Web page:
Sahyoun 1996 [36]An external file that holds a picture, illustration, etc.
Object name is nutrients-03-01003-i001.jpg ± SD, women1.481.72.393.083.3yes, T2-3totalbothall cause mortality
qrt cutoffs, indiv carot, total1.561.72.533.083.5
Shardell 2011 [27]qrt cutoffs1.011.331.75yes, Qr2-4total, α-car, lycbothall cause mortality
Akbaraly 2007 [22]An external file that holds a picture, illustration, etc.
Object name is nutrients-03-01003-i001.jpg ± SD1.161.652.35yeslyc, lut/zeabothcognition
Alipanah 2009 [37]An external file that holds a picture, illustration, etc.
Object name is nutrients-03-01003-i001.jpg ± SD, women, 5-95%1.132.093.03yestotalwomenwalking speed
Yang 2008 [38]An external file that holds a picture, illustration, etc.
Object name is nutrients-03-01003-i001.jpg ± SD, men, indiv carot, adj1.874.226.57nowomenosteoporosis
D’Odorico 2000 [39]An external file that holds a picture, illustration, etc.
Object name is nutrients-03-01003-i001.jpg ± SD, women, indiv carot, adj1.171.982.79yes, Qn5α-car, β-carbothatheroscl. lesions
qnt cutoffs, indiv carot, adj1.462.784.1
Dwyer 2004 [21]qnt medians, indiv carot, adj1.3132.0142.86yeslut, zea, β-crypt, α-carbothintima-media thick.
Hak 2003 [40]qrt cutoffs, total-lyc1.1171.441.6942.0512.856nomen2nd myo. infarction
Hozawa 2009 [41]qrt medians, cutoffs1.081.291.57yes, Qr4total w/o lycbothhypertension
Hozawa 2007 [42]qrt cutoffs, ranges, total0.8291.0561.3571.591.99yestotal w/o lycbothinflamm. measures
Beydoun 2011 [43]trt cutoffs, ranges, indiv, adj0.8631.1831.622yes, Qr3-4totalbothmetabolic syndrome
Sugiura 2008 [44]g.mean, 25, 75% indiv, adj men2.994.85yes, T3β-car, β-cryptbothmetabolic syndrome
Suzuki 2011 [45]g.mean, 25, 75% indiv, adj women2.0542.7283.42yes, T3β-crypt, β-carmenmetabolic syndrome
qrt cutoffs, indiv, adj3.0784.0815.16yesβ-crypt, β-car, α-carwomenmetabolic syndrome
Ford 2003 [46]median, 25, 75%, indiv & total0.8831.2971.649yes, Qr2-4all 5 indiv.bothhigh CRP
Hughes 2009 [47]qrt cutoffs, total0.630.921.51nobothisoprostanes
Akbaraly 2008 [48]qnt medians, indiv, adjusted1.822.553.43yes, Q4totalbothdysglycemia
Coyne 2005 [49]qrt cutoffs, ranges0.81.391.932.534.09yesall 5 indiv.bothfast glucose, OGTT
Hozawa 2006 [50]trt cutoffs, indiv, adj0.981.291.66yestotalbothdiabetes
Suzuki 2002 [51]qrt medians, indiv, adj3.145.03yesall 5 indiv.bothhigh Hb1Ac
Wang 2006 [52]An external file that holds a picture, illustration, etc.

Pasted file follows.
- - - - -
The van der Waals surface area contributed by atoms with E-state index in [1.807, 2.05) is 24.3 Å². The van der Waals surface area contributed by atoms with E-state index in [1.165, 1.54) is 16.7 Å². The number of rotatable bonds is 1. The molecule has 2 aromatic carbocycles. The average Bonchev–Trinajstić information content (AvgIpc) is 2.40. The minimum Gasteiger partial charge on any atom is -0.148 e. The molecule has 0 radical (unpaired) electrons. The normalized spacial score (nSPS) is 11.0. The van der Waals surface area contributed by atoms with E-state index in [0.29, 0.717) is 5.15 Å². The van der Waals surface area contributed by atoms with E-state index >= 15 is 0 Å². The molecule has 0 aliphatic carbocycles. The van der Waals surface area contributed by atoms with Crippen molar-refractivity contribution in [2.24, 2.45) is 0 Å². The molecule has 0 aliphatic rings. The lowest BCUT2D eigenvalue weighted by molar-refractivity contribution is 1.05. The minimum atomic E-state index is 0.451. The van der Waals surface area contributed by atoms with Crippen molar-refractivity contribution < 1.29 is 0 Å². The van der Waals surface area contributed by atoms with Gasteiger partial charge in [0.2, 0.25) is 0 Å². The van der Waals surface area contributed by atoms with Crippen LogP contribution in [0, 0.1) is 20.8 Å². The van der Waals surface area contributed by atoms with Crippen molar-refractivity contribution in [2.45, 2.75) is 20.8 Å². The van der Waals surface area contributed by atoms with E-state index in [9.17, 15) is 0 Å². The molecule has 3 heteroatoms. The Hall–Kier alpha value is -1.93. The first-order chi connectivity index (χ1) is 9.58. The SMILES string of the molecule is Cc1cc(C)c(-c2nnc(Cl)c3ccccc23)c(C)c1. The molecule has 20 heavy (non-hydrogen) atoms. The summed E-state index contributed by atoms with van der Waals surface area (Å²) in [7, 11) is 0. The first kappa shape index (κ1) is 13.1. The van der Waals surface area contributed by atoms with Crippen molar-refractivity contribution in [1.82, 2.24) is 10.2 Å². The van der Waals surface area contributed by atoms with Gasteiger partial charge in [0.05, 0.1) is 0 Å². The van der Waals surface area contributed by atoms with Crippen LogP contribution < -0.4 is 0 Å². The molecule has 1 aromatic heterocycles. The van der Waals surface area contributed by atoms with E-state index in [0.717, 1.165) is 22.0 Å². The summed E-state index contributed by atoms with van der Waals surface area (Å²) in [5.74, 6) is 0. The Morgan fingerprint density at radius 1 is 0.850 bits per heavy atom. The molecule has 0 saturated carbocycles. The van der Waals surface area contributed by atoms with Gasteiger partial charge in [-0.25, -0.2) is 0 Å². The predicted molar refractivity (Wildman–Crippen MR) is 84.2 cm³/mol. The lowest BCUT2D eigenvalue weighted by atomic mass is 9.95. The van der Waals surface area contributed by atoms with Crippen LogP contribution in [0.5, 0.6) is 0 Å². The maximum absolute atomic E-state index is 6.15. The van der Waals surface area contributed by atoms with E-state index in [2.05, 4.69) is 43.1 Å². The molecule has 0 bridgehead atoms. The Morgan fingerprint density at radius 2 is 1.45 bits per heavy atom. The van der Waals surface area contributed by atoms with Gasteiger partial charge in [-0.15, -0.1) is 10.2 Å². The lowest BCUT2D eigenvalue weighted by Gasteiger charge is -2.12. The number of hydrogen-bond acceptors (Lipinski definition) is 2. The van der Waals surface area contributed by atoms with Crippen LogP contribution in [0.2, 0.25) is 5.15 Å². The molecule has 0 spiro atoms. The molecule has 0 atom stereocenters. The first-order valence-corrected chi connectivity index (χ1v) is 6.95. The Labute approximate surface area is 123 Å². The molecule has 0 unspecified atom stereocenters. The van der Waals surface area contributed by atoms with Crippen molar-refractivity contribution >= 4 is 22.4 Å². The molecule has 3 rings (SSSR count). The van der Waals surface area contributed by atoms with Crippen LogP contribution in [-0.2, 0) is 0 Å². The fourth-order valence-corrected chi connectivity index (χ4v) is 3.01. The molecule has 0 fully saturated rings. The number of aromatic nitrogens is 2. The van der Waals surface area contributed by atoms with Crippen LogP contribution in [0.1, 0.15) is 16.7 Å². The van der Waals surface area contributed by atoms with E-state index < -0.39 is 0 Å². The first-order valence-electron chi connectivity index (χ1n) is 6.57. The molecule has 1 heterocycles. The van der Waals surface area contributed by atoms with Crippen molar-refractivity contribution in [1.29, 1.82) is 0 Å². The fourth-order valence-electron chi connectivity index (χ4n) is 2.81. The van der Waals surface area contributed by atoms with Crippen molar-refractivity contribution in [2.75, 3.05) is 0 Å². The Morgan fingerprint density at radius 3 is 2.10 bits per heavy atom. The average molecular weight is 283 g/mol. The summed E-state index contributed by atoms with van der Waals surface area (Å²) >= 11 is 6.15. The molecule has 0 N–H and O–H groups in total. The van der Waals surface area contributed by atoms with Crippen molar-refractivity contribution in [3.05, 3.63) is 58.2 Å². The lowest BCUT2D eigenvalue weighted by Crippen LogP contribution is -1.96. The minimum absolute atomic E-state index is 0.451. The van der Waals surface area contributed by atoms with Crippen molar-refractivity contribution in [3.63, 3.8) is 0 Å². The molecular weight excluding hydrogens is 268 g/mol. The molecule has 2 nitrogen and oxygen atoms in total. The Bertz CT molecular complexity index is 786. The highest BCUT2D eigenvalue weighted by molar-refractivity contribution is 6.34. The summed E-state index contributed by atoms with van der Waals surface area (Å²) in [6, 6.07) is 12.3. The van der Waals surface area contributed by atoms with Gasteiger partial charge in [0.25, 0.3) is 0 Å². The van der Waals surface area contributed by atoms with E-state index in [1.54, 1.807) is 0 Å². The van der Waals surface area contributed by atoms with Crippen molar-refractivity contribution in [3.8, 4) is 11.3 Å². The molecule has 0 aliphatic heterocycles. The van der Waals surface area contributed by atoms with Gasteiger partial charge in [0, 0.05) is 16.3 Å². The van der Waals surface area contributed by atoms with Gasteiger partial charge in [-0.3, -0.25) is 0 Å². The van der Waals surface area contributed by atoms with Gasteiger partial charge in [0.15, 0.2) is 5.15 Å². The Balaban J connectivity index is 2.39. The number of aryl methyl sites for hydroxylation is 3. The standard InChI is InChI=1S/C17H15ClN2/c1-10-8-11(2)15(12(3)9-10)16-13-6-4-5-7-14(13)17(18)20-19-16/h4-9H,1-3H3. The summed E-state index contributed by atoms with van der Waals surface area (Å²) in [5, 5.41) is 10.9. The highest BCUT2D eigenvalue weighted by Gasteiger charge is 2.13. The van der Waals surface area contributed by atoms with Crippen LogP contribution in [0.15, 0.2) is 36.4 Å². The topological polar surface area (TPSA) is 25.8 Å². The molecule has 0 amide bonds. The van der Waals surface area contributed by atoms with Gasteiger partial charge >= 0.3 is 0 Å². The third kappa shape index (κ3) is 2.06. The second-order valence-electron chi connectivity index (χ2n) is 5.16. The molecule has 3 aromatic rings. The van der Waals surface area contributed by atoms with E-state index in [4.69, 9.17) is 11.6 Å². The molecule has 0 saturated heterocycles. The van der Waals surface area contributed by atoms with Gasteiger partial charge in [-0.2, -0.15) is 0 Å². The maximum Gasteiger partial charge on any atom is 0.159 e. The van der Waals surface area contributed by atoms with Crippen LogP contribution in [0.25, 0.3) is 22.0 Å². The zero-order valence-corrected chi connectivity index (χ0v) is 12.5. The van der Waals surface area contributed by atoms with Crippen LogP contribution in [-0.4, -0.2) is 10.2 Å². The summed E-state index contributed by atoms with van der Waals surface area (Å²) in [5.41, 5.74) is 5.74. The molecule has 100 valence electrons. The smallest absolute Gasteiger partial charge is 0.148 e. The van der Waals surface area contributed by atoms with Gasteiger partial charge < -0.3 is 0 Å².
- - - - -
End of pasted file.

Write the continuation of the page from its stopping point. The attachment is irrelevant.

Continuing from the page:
Object name is nutrients-03-01003-i001.jpg ± SD, total, β-car, cases0.6191.321.772.602noall 5 indiv.womendiabetes
Connett 1989 [53]An external file that holds a picture, illustration, etc.
Object name is nutrients-03-01003-i001.jpg ± SD, total, β-car, controls0.9251.592.25yes, Qn4-5total, β-carbothlung cancer
trt medians, total & indiv1.051.812.57
Epplein 2009 [23]g.mean, 5-95th%, cases1.672.533.72yes, T2-3total, all 5 indiv.menlung cancer
Ito 2003 [54]g.mean, 5-95th%, controls1.74yes, Qr2-4total, α-car, β-car, lyc, cryptbothlung cancer
qrt cutoffs, men1.87
Ito 2005 [55]qrt cutoffs, women1.221.692.53yes, Qr4α-car, β-car, lyc, cryptmenlung cancer
qrt cutoffs, total & indiv.1.872.763.93nowomenlung cancer
Yuan 2001 [28]qrt cutoffs, cases0.7430.9411.222yes, Qr3-4β-crypt, total (smokers)menlung cancer
Dorjgochoo [56]qrt cutoffs, controls1.892.432.99nononewomenbreast cancer
qrt cutoffs, total & indiv.1.862.212.86women
Epplein 2009 [23]An external file that holds a picture, illustration, etc.
Object name is nutrients-03-01003-i001.jpg ± SD, cases2.0722.7713.583nononewomenbreast cancer
Ito 1999 [57]An external file that holds a picture, illustration, etc.
Object name is nutrients-03-01003-i001.jpg ± SD, controls0.5130.8471.181yesall 5 indiv.& totalwomenbreast cancer
trt cutoffs, indiv, adj0.6551.1811.707women
Kabat 2009 [58]An external file that holds a picture, illustration, etc.
Object name is nutrients-03-01003-i001.jpg ± SD, controls1.652.4yes, T3α-carwomenbreast cancer
Maillard 2010 [59]qrt cutoffs, medians, total1.392.192.99nononewomenbreast cancer
Rock 2005 [60]trt cutoffs, total1.0381.5372.1822.8674.189yes, Qr4totalwomenbreast cancer
Rock 2009 [61]qnt cutoffs, total & indiv1.6562.452yes, T2-3totalwomenbreast cancer
Sato 2002 [62]qnt medians, total & indiv1.1311.6832.231yes, Qn5β-car, lycwomenbreast cancer
Tamimi 2005 [63]An external file that holds a picture, illustration, etc.
Object name is nutrients-03-01003-i001.jpg ± SD, cases1.011.481.852.273.05yes, Qn5α-car, β-car, lut/zea, totalwomenbreast cancer